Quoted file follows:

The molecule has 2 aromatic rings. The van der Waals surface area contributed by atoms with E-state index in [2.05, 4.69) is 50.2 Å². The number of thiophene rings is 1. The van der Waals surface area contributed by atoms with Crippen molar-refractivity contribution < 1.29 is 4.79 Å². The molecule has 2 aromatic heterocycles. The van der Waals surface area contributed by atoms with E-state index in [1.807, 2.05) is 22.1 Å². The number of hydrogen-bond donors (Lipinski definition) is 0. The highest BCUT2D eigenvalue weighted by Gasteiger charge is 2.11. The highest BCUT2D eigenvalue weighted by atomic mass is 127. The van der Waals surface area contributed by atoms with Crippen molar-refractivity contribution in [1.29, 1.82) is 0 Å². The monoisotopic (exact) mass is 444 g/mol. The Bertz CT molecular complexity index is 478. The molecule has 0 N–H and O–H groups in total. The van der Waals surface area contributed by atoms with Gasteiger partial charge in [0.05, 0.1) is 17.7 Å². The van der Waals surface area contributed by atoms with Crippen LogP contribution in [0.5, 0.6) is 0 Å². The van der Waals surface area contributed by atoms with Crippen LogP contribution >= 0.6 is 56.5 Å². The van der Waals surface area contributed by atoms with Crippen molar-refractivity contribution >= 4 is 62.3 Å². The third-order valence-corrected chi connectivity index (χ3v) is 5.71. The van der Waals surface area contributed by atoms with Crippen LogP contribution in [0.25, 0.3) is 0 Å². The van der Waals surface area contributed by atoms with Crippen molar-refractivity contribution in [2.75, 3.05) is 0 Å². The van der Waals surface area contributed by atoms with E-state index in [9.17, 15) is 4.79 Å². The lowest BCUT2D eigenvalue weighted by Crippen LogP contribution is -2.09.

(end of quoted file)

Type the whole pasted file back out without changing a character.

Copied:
The molecule has 2 aromatic rings. The van der Waals surface area contributed by atoms with E-state index in [2.05, 4.69) is 50.2 Å². The number of thiophene rings is 1. The van der Waals surface area contributed by atoms with Crippen molar-refractivity contribution < 1.29 is 4.79 Å². The molecule has 2 aromatic heterocycles. The van der Waals surface area contributed by atoms with E-state index in [1.807, 2.05) is 22.1 Å². The number of hydrogen-bond donors (Lipinski definition) is 0. The highest BCUT2D eigenvalue weighted by Gasteiger charge is 2.11. The highest BCUT2D eigenvalue weighted by atomic mass is 127. The van der Waals surface area contributed by atoms with Crippen molar-refractivity contribution in [1.29, 1.82) is 0 Å². The monoisotopic (exact) mass is 444 g/mol. The Bertz CT molecular complexity index is 478. The molecule has 0 N–H and O–H groups in total. The van der Waals surface area contributed by atoms with Gasteiger partial charge in [0.05, 0.1) is 17.7 Å². The van der Waals surface area contributed by atoms with Crippen LogP contribution in [0.5, 0.6) is 0 Å². The van der Waals surface area contributed by atoms with Crippen LogP contribution >= 0.6 is 56.5 Å². The van der Waals surface area contributed by atoms with Crippen molar-refractivity contribution >= 4 is 62.3 Å². The third-order valence-corrected chi connectivity index (χ3v) is 5.71. The van der Waals surface area contributed by atoms with Crippen LogP contribution in [0.25, 0.3) is 0 Å². The van der Waals surface area contributed by atoms with Crippen molar-refractivity contribution in [2.75, 3.05) is 0 Å². The van der Waals surface area contributed by atoms with E-state index in [9.17, 15) is 4.79 Å². The lowest BCUT2D eigenvalue weighted by Crippen LogP contribution is -2.09.